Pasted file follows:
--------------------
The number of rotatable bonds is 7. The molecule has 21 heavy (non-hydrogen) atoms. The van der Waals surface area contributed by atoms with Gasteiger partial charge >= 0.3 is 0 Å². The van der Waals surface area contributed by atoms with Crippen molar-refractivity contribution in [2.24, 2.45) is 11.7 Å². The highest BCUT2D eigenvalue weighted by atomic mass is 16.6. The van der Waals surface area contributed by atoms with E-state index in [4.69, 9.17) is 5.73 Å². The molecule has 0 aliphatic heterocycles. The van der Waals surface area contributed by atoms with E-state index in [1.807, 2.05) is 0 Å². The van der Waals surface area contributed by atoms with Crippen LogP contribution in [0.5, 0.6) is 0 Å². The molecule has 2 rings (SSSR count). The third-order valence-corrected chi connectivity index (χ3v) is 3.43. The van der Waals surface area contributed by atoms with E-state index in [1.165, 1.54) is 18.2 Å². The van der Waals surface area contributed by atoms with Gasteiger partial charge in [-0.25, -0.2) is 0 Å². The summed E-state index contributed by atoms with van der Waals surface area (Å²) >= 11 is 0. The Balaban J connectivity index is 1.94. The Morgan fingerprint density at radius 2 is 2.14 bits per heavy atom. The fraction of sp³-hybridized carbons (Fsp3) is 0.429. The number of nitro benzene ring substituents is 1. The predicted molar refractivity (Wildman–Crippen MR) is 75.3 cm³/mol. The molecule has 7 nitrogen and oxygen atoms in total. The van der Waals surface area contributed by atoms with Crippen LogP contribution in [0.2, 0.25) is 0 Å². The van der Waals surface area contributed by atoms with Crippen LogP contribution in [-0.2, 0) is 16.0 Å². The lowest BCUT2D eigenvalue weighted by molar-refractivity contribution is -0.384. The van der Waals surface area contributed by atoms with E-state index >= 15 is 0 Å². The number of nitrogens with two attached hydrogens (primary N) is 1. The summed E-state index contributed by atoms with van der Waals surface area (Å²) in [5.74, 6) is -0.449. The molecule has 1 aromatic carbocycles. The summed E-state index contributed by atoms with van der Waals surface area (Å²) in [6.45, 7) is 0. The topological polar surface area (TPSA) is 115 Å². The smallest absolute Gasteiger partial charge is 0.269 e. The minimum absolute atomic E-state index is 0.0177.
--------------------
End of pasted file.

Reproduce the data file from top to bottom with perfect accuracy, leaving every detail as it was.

The number of rotatable bonds is 7. The molecule has 21 heavy (non-hydrogen) atoms. The van der Waals surface area contributed by atoms with Gasteiger partial charge >= 0.3 is 0 Å². The van der Waals surface area contributed by atoms with Crippen molar-refractivity contribution in [2.24, 2.45) is 11.7 Å². The highest BCUT2D eigenvalue weighted by atomic mass is 16.6. The van der Waals surface area contributed by atoms with E-state index in [4.69, 9.17) is 5.73 Å². The molecule has 0 aliphatic heterocycles. The van der Waals surface area contributed by atoms with E-state index in [1.807, 2.05) is 0 Å². The van der Waals surface area contributed by atoms with Crippen LogP contribution in [0.5, 0.6) is 0 Å². The molecule has 2 rings (SSSR count). The third-order valence-corrected chi connectivity index (χ3v) is 3.43. The van der Waals surface area contributed by atoms with E-state index in [1.165, 1.54) is 18.2 Å². The van der Waals surface area contributed by atoms with Gasteiger partial charge in [-0.25, -0.2) is 0 Å². The summed E-state index contributed by atoms with van der Waals surface area (Å²) >= 11 is 0. The Balaban J connectivity index is 1.94. The Morgan fingerprint density at radius 2 is 2.14 bits per heavy atom. The fraction of sp³-hybridized carbons (Fsp3) is 0.429. The number of nitro benzene ring substituents is 1. The predicted molar refractivity (Wildman–Crippen MR) is 75.3 cm³/mol. The molecule has 7 nitrogen and oxygen atoms in total. The van der Waals surface area contributed by atoms with Crippen LogP contribution in [0.2, 0.25) is 0 Å². The van der Waals surface area contributed by atoms with Crippen LogP contribution in [-0.2, 0) is 16.0 Å². The lowest BCUT2D eigenvalue weighted by molar-refractivity contribution is -0.384. The van der Waals surface area contributed by atoms with E-state index >= 15 is 0 Å². The number of nitrogens with two attached hydrogens (primary N) is 1. The summed E-state index contributed by atoms with van der Waals surface area (Å²) in [5.74, 6) is -0.449. The molecule has 1 aromatic carbocycles. The summed E-state index contributed by atoms with van der Waals surface area (Å²) in [6.45, 7) is 0. The topological polar surface area (TPSA) is 115 Å². The smallest absolute Gasteiger partial charge is 0.269 e. The minimum absolute atomic E-state index is 0.0177.